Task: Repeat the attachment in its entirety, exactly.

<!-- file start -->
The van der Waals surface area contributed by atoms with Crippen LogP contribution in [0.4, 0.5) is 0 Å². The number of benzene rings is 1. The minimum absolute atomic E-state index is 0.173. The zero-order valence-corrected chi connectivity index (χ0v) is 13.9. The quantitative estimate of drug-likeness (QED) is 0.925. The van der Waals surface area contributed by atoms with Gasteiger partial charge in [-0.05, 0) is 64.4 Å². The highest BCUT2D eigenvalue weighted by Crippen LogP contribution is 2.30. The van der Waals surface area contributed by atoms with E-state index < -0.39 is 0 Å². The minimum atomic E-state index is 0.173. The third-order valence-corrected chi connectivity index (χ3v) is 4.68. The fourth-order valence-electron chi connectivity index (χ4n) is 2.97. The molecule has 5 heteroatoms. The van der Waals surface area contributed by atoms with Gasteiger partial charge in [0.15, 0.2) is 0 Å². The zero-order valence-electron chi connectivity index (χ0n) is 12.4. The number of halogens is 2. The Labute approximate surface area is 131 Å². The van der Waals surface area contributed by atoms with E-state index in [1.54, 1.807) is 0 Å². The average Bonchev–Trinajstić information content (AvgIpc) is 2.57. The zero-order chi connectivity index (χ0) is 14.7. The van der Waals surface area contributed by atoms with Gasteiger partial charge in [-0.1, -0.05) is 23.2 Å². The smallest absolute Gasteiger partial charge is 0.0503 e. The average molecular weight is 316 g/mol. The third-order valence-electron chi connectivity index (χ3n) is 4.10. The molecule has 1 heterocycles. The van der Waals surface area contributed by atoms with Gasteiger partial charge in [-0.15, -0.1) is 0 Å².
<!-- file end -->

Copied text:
The van der Waals surface area contributed by atoms with Crippen LogP contribution in [0.4, 0.5) is 0 Å². The number of benzene rings is 1. The minimum absolute atomic E-state index is 0.173. The zero-order valence-corrected chi connectivity index (χ0v) is 13.9. The quantitative estimate of drug-likeness (QED) is 0.925. The van der Waals surface area contributed by atoms with Gasteiger partial charge in [-0.05, 0) is 64.4 Å². The highest BCUT2D eigenvalue weighted by Crippen LogP contribution is 2.30. The van der Waals surface area contributed by atoms with E-state index < -0.39 is 0 Å². The minimum atomic E-state index is 0.173. The third-order valence-corrected chi connectivity index (χ3v) is 4.68. The fourth-order valence-electron chi connectivity index (χ4n) is 2.97. The molecule has 5 heteroatoms. The van der Waals surface area contributed by atoms with Gasteiger partial charge in [0.15, 0.2) is 0 Å². The zero-order valence-electron chi connectivity index (χ0n) is 12.4. The number of halogens is 2. The Labute approximate surface area is 131 Å². The van der Waals surface area contributed by atoms with E-state index in [1.54, 1.807) is 0 Å². The average Bonchev–Trinajstić information content (AvgIpc) is 2.57. The zero-order chi connectivity index (χ0) is 14.7. The van der Waals surface area contributed by atoms with Gasteiger partial charge in [-0.1, -0.05) is 23.2 Å². The smallest absolute Gasteiger partial charge is 0.0503 e. The average molecular weight is 316 g/mol. The third-order valence-electron chi connectivity index (χ3n) is 4.10. The molecule has 1 heterocycles. The van der Waals surface area contributed by atoms with Gasteiger partial charge in [-0.15, -0.1) is 0 Å².